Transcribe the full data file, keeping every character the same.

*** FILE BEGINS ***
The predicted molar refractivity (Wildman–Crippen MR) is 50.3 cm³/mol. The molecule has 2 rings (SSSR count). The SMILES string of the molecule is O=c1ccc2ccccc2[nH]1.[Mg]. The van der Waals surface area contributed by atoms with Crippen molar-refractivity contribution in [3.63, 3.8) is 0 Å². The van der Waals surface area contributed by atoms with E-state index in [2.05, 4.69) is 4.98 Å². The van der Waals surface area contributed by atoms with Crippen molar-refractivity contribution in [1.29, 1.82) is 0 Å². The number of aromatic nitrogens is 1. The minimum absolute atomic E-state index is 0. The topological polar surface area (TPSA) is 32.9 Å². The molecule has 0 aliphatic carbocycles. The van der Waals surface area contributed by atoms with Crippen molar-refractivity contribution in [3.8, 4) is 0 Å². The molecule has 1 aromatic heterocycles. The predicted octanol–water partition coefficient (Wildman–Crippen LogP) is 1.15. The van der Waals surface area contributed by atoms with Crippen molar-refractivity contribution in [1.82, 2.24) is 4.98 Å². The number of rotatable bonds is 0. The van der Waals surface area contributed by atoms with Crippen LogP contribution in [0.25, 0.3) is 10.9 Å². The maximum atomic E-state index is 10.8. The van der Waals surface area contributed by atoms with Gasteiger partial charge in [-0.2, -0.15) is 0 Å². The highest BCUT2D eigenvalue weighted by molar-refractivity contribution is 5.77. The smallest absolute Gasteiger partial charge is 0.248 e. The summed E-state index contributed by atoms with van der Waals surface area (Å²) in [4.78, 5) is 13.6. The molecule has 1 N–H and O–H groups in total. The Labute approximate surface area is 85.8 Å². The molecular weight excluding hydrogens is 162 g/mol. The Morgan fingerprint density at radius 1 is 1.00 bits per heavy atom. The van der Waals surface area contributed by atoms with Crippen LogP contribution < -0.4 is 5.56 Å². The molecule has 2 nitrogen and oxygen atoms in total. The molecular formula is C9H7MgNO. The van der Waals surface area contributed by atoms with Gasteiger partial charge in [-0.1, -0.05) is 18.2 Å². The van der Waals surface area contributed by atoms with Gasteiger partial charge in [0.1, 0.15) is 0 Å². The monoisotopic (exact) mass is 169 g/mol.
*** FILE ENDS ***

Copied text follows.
The predicted molar refractivity (Wildman–Crippen MR) is 50.3 cm³/mol. The molecule has 2 rings (SSSR count). The SMILES string of the molecule is O=c1ccc2ccccc2[nH]1.[Mg]. The van der Waals surface area contributed by atoms with Crippen molar-refractivity contribution in [3.63, 3.8) is 0 Å². The van der Waals surface area contributed by atoms with E-state index in [2.05, 4.69) is 4.98 Å². The van der Waals surface area contributed by atoms with Crippen molar-refractivity contribution in [1.29, 1.82) is 0 Å². The number of aromatic nitrogens is 1. The minimum absolute atomic E-state index is 0. The topological polar surface area (TPSA) is 32.9 Å². The molecule has 0 aliphatic carbocycles. The van der Waals surface area contributed by atoms with Crippen molar-refractivity contribution in [3.8, 4) is 0 Å². The molecule has 1 aromatic heterocycles. The predicted octanol–water partition coefficient (Wildman–Crippen LogP) is 1.15. The van der Waals surface area contributed by atoms with Crippen molar-refractivity contribution in [1.82, 2.24) is 4.98 Å². The number of rotatable bonds is 0. The van der Waals surface area contributed by atoms with Crippen LogP contribution in [0.25, 0.3) is 10.9 Å². The maximum atomic E-state index is 10.8. The van der Waals surface area contributed by atoms with Gasteiger partial charge in [-0.2, -0.15) is 0 Å². The highest BCUT2D eigenvalue weighted by molar-refractivity contribution is 5.77. The smallest absolute Gasteiger partial charge is 0.248 e. The summed E-state index contributed by atoms with van der Waals surface area (Å²) in [4.78, 5) is 13.6. The molecule has 1 N–H and O–H groups in total. The Labute approximate surface area is 85.8 Å². The molecular weight excluding hydrogens is 162 g/mol. The Morgan fingerprint density at radius 1 is 1.00 bits per heavy atom. The van der Waals surface area contributed by atoms with Crippen LogP contribution < -0.4 is 5.56 Å². The molecule has 2 nitrogen and oxygen atoms in total. The molecular formula is C9H7MgNO. The van der Waals surface area contributed by atoms with Gasteiger partial charge in [-0.1, -0.05) is 18.2 Å². The van der Waals surface area contributed by atoms with Gasteiger partial charge in [0.1, 0.15) is 0 Å². The monoisotopic (exact) mass is 169 g/mol.